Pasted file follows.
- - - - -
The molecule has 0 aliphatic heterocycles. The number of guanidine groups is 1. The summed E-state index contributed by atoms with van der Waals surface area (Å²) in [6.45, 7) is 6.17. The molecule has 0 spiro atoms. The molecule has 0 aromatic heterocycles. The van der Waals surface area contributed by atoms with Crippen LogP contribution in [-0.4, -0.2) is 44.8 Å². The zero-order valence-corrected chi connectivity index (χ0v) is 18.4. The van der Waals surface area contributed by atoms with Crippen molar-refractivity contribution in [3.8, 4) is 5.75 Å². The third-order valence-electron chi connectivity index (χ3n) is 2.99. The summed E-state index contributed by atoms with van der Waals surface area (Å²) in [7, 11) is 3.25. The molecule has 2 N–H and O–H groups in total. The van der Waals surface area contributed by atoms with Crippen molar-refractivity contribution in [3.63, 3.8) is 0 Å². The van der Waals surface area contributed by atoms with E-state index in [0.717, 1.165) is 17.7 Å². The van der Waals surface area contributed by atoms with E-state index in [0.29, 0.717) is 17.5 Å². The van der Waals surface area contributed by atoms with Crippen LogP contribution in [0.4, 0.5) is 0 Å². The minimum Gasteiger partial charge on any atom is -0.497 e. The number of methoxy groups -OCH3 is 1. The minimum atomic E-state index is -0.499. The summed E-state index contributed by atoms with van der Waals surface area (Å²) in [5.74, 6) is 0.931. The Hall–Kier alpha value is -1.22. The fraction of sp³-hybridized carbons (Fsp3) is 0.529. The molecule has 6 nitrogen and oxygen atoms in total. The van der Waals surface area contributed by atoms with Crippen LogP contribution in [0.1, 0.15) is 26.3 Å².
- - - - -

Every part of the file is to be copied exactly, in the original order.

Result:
The molecule has 0 aliphatic heterocycles. The number of guanidine groups is 1. The summed E-state index contributed by atoms with van der Waals surface area (Å²) in [6.45, 7) is 6.17. The molecule has 0 spiro atoms. The molecule has 0 aromatic heterocycles. The van der Waals surface area contributed by atoms with Crippen LogP contribution in [-0.4, -0.2) is 44.8 Å². The zero-order valence-corrected chi connectivity index (χ0v) is 18.4. The van der Waals surface area contributed by atoms with Crippen molar-refractivity contribution in [3.8, 4) is 5.75 Å². The third-order valence-electron chi connectivity index (χ3n) is 2.99. The summed E-state index contributed by atoms with van der Waals surface area (Å²) in [7, 11) is 3.25. The molecule has 2 N–H and O–H groups in total. The van der Waals surface area contributed by atoms with Crippen molar-refractivity contribution in [3.63, 3.8) is 0 Å². The van der Waals surface area contributed by atoms with E-state index in [0.717, 1.165) is 17.7 Å². The van der Waals surface area contributed by atoms with E-state index in [0.29, 0.717) is 17.5 Å². The van der Waals surface area contributed by atoms with Crippen LogP contribution in [0.4, 0.5) is 0 Å². The minimum Gasteiger partial charge on any atom is -0.497 e. The number of methoxy groups -OCH3 is 1. The minimum atomic E-state index is -0.499. The summed E-state index contributed by atoms with van der Waals surface area (Å²) in [5.74, 6) is 0.931. The Hall–Kier alpha value is -1.22. The fraction of sp³-hybridized carbons (Fsp3) is 0.529. The molecule has 6 nitrogen and oxygen atoms in total. The van der Waals surface area contributed by atoms with Crippen LogP contribution in [0.1, 0.15) is 26.3 Å².